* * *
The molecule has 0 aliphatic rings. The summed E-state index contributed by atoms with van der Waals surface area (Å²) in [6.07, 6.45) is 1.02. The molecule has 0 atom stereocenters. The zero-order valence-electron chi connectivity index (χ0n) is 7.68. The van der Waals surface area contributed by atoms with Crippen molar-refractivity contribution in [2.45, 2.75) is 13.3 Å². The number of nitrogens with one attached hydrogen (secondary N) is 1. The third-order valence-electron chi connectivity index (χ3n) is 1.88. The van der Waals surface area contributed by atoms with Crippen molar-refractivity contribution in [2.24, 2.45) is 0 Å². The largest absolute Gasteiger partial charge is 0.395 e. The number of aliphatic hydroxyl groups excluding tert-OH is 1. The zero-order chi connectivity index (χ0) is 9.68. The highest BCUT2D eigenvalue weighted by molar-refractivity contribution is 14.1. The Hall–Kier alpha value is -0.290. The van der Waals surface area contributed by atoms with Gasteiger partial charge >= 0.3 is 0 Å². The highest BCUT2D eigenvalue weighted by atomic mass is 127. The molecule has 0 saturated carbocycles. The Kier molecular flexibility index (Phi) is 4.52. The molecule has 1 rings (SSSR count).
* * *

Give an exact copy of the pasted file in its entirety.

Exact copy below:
The molecule has 0 aliphatic rings. The summed E-state index contributed by atoms with van der Waals surface area (Å²) in [6.07, 6.45) is 1.02. The molecule has 0 atom stereocenters. The zero-order valence-electron chi connectivity index (χ0n) is 7.68. The van der Waals surface area contributed by atoms with Crippen molar-refractivity contribution in [2.45, 2.75) is 13.3 Å². The number of nitrogens with one attached hydrogen (secondary N) is 1. The third-order valence-electron chi connectivity index (χ3n) is 1.88. The van der Waals surface area contributed by atoms with Crippen molar-refractivity contribution in [2.24, 2.45) is 0 Å². The largest absolute Gasteiger partial charge is 0.395 e. The number of aliphatic hydroxyl groups excluding tert-OH is 1. The zero-order chi connectivity index (χ0) is 9.68. The highest BCUT2D eigenvalue weighted by molar-refractivity contribution is 14.1. The Hall–Kier alpha value is -0.290. The van der Waals surface area contributed by atoms with Gasteiger partial charge >= 0.3 is 0 Å². The highest BCUT2D eigenvalue weighted by atomic mass is 127. The molecule has 0 saturated carbocycles. The Kier molecular flexibility index (Phi) is 4.52. The molecule has 1 rings (SSSR count).